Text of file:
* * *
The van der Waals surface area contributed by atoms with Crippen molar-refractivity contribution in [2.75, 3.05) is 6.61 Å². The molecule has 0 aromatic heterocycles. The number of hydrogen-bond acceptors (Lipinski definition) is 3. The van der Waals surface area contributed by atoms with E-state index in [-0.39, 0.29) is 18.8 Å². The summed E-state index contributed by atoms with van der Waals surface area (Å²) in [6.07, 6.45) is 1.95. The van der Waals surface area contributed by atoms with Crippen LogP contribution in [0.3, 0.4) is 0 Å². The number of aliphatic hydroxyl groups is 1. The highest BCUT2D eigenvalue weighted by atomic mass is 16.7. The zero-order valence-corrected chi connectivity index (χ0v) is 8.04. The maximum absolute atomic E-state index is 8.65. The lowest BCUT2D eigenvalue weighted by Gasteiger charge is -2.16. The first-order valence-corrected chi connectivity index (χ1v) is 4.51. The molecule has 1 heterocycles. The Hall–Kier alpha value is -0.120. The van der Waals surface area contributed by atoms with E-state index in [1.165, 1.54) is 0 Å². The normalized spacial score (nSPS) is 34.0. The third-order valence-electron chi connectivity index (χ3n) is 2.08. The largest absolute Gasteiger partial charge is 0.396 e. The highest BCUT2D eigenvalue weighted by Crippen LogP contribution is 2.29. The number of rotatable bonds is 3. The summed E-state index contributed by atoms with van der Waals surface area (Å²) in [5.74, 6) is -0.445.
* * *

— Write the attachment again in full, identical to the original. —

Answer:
The van der Waals surface area contributed by atoms with Crippen molar-refractivity contribution in [2.75, 3.05) is 6.61 Å². The molecule has 0 aromatic heterocycles. The number of hydrogen-bond acceptors (Lipinski definition) is 3. The van der Waals surface area contributed by atoms with E-state index in [-0.39, 0.29) is 18.8 Å². The summed E-state index contributed by atoms with van der Waals surface area (Å²) in [6.07, 6.45) is 1.95. The van der Waals surface area contributed by atoms with Crippen LogP contribution in [0.3, 0.4) is 0 Å². The number of aliphatic hydroxyl groups is 1. The highest BCUT2D eigenvalue weighted by atomic mass is 16.7. The zero-order valence-corrected chi connectivity index (χ0v) is 8.04. The maximum absolute atomic E-state index is 8.65. The lowest BCUT2D eigenvalue weighted by Gasteiger charge is -2.16. The first-order valence-corrected chi connectivity index (χ1v) is 4.51. The molecule has 1 heterocycles. The Hall–Kier alpha value is -0.120. The van der Waals surface area contributed by atoms with E-state index in [1.165, 1.54) is 0 Å². The normalized spacial score (nSPS) is 34.0. The third-order valence-electron chi connectivity index (χ3n) is 2.08. The largest absolute Gasteiger partial charge is 0.396 e. The highest BCUT2D eigenvalue weighted by Crippen LogP contribution is 2.29. The number of rotatable bonds is 3. The summed E-state index contributed by atoms with van der Waals surface area (Å²) in [5.74, 6) is -0.445.